The opportunity to witness towering glaciers up close is one of the main reasons travelers choose to book a cruise to Alaska. Aside from enjoying spectacular landscapes and seeing diverse wildlife, coming face to face with these icy natural wonders is a thrilling and often unforgettable experience.
Luckily, Celebrity Cruises offers travelers the chance to visit three different iconic glacier destinations during a cruise through Alaska: Hubbard Glacier, Dawes Glacier, and Glacier Bay.
Hubbard Glacier vs. Glacier Bay
Hubbard Glacier is the longest tidewater glacier in North America. Roughly 76 miles long and as tall as a 30-story building, Hubbard Glacier is as large as the state of Rhode Island and is the biggest glacier you can see from a cruise ship.
Hubbard Glacier also has the distinction of being one of the most active glaciers in Alaska. Known as the “Galloping Glacier,” Hubbard is quickly advancing towards the Gulf of Alaska at a rate of about 80 feet per year.
Its fast movement leads to large sections of ice breaking off and falling into the sea (a phenomenon known as calving) occurring about every fifteen minutes or so. If you cruise to Hubbard Glacier, you can rest assured you’ll witness the spectacular scene of a multi-story chunk of ice falling into the ocean during your vacation.
The journey to Hubbard Glacier is also a unique trip on its own, since sailing through Disenchantment Bay towards the glacier includes views of five of the ten tallest mountain peaks in North America. These are magnificent backdrops you won’t be able to see anywhere else.
In Glacier Bay National Park, you can spot marine wildlife, floating icebergs, and eight large glaciers. However, since more than 60 miles of ice have already melted in Glacier Bay, most of the glaciers there are considered “hanging glaciers,” which means they have receded back into the mountains and there is now a much smaller chance of them calving.
While Celebrity Cruises doesn’t sail directly to Glacier Bay, we do offer flightseeing excursions from Icy Strait Point. From there, you can board a fixed-wing plane and soar over the massive national park, where you’ll witness glaciers and animals from a first-class viewpoint from up above.
Endicott Arm & Dawes Glacier vs. Glacier Bay
Sailing through the 30-mile long Endicott Arm Fjord, travelers will witness a frozen wonderland full of granite cliffs, verdant valleys, and several gushing waterfalls. Sitting at the southern edge of Fords Terror Wilderness area, a trip through Endicott Arm Fjord offers plenty of opportunities to spot wildlife in action, with bald eagles, harbor seals, moose, and bears regularly seen throughout the journey.
Once you reach the end of Endicott Arm Fjord, you’ll come face to face with Dawes Glacier, a 600-foot-tall and mile-wide active icecap that produces daily displays of calving, giving visitors the opportunity to hear the “white thunder” sound that is produced when a large chunk of ice splashes into the water.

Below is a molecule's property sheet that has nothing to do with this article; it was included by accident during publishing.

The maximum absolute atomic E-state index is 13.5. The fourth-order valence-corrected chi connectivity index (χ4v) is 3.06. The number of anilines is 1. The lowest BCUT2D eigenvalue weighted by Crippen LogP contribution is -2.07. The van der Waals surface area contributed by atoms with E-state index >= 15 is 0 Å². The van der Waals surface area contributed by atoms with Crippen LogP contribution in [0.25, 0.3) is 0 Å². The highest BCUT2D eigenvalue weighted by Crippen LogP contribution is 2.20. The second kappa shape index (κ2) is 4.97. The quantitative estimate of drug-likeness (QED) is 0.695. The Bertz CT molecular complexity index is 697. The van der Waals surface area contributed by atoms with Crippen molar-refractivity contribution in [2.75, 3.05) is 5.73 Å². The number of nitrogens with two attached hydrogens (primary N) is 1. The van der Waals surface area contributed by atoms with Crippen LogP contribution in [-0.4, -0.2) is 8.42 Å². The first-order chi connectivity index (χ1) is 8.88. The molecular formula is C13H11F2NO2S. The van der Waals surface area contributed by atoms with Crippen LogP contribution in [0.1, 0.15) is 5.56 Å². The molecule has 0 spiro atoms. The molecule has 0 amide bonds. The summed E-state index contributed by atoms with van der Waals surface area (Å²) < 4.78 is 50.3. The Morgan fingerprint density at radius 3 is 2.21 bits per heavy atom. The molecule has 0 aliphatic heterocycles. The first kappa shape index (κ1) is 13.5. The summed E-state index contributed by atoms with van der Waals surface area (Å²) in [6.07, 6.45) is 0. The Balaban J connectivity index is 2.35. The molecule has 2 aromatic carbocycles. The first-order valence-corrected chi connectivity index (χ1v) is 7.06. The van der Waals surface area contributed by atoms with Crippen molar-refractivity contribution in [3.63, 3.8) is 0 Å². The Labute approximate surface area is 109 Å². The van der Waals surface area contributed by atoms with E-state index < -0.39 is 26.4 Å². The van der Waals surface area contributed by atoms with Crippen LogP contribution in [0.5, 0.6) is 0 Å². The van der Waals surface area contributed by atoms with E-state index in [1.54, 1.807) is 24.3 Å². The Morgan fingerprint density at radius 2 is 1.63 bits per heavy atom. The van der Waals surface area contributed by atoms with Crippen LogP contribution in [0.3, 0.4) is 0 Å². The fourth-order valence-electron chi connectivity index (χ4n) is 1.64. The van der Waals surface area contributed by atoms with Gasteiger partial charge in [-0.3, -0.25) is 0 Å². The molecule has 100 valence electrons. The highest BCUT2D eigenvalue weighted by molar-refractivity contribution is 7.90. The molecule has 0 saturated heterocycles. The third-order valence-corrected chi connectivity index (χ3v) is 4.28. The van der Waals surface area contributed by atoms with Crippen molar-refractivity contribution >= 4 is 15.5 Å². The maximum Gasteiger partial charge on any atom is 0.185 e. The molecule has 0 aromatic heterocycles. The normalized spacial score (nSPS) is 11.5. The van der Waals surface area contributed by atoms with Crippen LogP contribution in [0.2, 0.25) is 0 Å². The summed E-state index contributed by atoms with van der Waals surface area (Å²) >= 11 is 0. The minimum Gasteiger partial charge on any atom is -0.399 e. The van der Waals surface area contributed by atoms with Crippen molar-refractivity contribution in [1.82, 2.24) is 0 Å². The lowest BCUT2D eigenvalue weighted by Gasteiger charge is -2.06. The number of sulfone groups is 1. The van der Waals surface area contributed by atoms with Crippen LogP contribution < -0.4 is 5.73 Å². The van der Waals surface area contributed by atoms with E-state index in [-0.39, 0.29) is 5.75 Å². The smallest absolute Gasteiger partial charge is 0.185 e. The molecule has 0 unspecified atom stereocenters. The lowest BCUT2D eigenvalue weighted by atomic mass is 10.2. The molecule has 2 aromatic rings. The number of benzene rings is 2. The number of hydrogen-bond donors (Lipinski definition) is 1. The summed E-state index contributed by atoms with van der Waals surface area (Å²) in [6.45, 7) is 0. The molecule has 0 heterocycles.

If you choose to book one of our flightseeing excursions to Glacier Bay, you’ll be able to see up to eight glaciers from above, including Margerie and John Hopkins Glacier, all in the same day.
Therefore, if you’re considering a cruise to Endicott Arm & Dawes Glacier versus taking an excursion to Glacier Bay, know that both destinations are one of a kind. If you visit Glacier Bay on one of our flightseeing excursions, you’ll get to see a bit of everything—wildlife, icebergs, multiple glaciers, and the beauty of the Alaskan landscape—all in one place.
However, if you want to check a calving display off your bucket list, then you can opt for a cruise to Endicott Arm Fjord and Dawes Glacier, where you’ll have a better chance of witnessing this dramatic scene in action.
Hubbard Glacier vs. Endicott Arm & Dawes Glacier
Hubbard Glacier and Dawes Glacier are similar to each other since they are both large, active tidewater glaciers that have regular calving displays. However, there are some small differentiating details you might want to consider before booking a cruise that includes stops in either destination.
Endicott Arm is a great place to spot wildlife in action, as it’s one of the world’s largest breeding sites for harbor seals, so you’re guaranteed to see your fair share of animals during your cruise there.
Also, aside from its show-stopping visit to Dawes Glacier, a trip to Endicott Arm also offers views of other natural wonders along the way, including waterfalls, granite cliffs, and floating icebergs.
On the other hand, if you’re looking for a massive calving display, then you can’t go wrong by booking a cruise to Hubbard Glacier. As the largest active glacier in North America—it’s over 76 miles long and 600 feet tall—Hubbard Glacier offers an unforgettable chance to witness this icy natural phenomenon in action.
Are you ready to book your Alaska cruise and see these iconic glaciers and fjords up close? Browse Alaska cruise itineraries online or speak with your travel agent and start planning your dream vacation to the Last Frontier. Keep in mind, due to the limited length of the Alaska cruise season (May through September), popular sailing dates and the best staterooms can sell out quickly, so don’t delay.